Everyone knows that tomatoes taste best right off the vine, preferably from your own yard, or your Mom's.  Everyone knows that supermarket tomatoes taste very bland, and everyone knows this is because of the produce companies genetically modifying these orbs to have a longer shelf life, full red color, and perfect round shape.  Profit over taste, is what that is.  You know why they do it, but do you know how it happens?  According to Cornell University plant biologist James J. Giovannoni, the tasteless big box store tomatoes have a mutated S1GLK2 gene that results in an extra DNA base which disrupts the gene's sequence, causing its protein to be truncated and therefore inactive.  This gene is essential for activating the production of chloroplasts, which are the organelles that capture sunlight for sugar production.  These chloroplasts are also a main contributor to the tomato's aroma molecules, so those tomatoes you buy in January have less sugar content and less flavor.  Those assholes!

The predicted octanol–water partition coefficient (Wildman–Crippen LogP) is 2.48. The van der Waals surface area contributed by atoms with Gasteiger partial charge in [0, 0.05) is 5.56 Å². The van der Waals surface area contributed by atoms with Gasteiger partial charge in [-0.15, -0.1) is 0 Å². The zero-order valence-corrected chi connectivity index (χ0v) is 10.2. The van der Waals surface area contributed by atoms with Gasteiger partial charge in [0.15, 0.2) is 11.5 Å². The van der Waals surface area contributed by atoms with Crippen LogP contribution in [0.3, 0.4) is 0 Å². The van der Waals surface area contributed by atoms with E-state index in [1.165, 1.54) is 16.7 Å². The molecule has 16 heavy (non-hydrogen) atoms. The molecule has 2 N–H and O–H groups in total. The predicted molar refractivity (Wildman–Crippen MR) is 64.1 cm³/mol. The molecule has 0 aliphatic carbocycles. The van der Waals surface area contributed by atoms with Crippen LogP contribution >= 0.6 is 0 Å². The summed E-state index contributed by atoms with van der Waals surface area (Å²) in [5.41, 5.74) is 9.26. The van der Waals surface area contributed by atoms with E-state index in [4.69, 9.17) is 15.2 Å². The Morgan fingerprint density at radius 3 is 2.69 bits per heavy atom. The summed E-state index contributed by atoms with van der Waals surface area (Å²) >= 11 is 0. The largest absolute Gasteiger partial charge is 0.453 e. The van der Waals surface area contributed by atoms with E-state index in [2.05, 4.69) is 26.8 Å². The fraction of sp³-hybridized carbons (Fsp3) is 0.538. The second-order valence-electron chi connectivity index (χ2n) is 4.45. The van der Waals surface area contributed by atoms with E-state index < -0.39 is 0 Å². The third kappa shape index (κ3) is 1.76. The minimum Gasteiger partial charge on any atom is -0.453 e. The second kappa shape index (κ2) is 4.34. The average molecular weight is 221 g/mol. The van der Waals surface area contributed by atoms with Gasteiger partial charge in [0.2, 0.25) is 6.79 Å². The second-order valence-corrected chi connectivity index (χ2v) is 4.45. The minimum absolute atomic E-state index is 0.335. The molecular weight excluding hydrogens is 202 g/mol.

Why I am writing about tomatoes when there are no tomatoes in the recipe?

That's called irony. It's delicious.  Just like that ugly-ass tomato in the far right-upper corner, that will be super yummy.  The uglier=the tastier. 

We have a good friend who doesn't/won't/can't eat tomatoes.  She was once in Greece, and ordered a Greek salad.  This dish is usually a tasty combination of cucumber, feta, olives, sometimes  thin slices of red onion, and always hunks of tomato.  She asked for no tomato, I believe, multiple times.  When the plate arrived, she was a bit confused to find only a giant mound of tomatoes.  I don't believe she was too happy with that server, as the order wasn't completely understood.  As a side dish for a BBQ this friend attended, I made sure her desire to be tomato-less wasn't lost in translation.